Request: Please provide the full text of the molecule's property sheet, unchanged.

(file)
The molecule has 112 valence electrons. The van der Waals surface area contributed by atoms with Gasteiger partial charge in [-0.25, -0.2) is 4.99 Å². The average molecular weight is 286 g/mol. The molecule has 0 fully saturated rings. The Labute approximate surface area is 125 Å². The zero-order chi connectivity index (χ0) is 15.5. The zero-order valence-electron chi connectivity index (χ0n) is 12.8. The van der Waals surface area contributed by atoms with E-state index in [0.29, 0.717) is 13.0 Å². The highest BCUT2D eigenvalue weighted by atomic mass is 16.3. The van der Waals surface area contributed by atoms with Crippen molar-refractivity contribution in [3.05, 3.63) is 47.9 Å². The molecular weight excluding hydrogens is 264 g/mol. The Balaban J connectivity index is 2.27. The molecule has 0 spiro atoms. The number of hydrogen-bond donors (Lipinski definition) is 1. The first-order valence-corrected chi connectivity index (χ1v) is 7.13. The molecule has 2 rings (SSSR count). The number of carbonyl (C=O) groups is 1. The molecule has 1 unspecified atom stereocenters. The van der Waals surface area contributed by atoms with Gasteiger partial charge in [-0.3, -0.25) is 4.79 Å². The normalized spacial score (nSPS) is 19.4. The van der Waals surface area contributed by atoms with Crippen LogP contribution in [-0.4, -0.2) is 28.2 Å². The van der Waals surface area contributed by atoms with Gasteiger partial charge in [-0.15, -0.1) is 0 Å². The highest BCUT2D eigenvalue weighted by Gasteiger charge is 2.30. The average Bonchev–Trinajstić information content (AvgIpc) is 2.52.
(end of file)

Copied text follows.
The molecule has 112 valence electrons. The van der Waals surface area contributed by atoms with Gasteiger partial charge in [-0.25, -0.2) is 4.99 Å². The average molecular weight is 286 g/mol. The molecule has 0 fully saturated rings. The Labute approximate surface area is 125 Å². The zero-order chi connectivity index (χ0) is 15.5. The zero-order valence-electron chi connectivity index (χ0n) is 12.8. The van der Waals surface area contributed by atoms with E-state index in [0.29, 0.717) is 13.0 Å². The highest BCUT2D eigenvalue weighted by atomic mass is 16.3. The van der Waals surface area contributed by atoms with Crippen molar-refractivity contribution in [3.05, 3.63) is 47.9 Å². The molecular weight excluding hydrogens is 264 g/mol. The Balaban J connectivity index is 2.27. The molecule has 0 spiro atoms. The number of hydrogen-bond donors (Lipinski definition) is 1. The first-order valence-corrected chi connectivity index (χ1v) is 7.13. The molecule has 2 rings (SSSR count). The number of carbonyl (C=O) groups is 1. The molecule has 1 unspecified atom stereocenters. The van der Waals surface area contributed by atoms with Gasteiger partial charge in [-0.3, -0.25) is 4.79 Å². The normalized spacial score (nSPS) is 19.4. The van der Waals surface area contributed by atoms with Crippen LogP contribution in [-0.4, -0.2) is 28.2 Å². The van der Waals surface area contributed by atoms with Gasteiger partial charge in [-0.15, -0.1) is 0 Å². The highest BCUT2D eigenvalue weighted by Gasteiger charge is 2.30. The average Bonchev–Trinajstić information content (AvgIpc) is 2.52.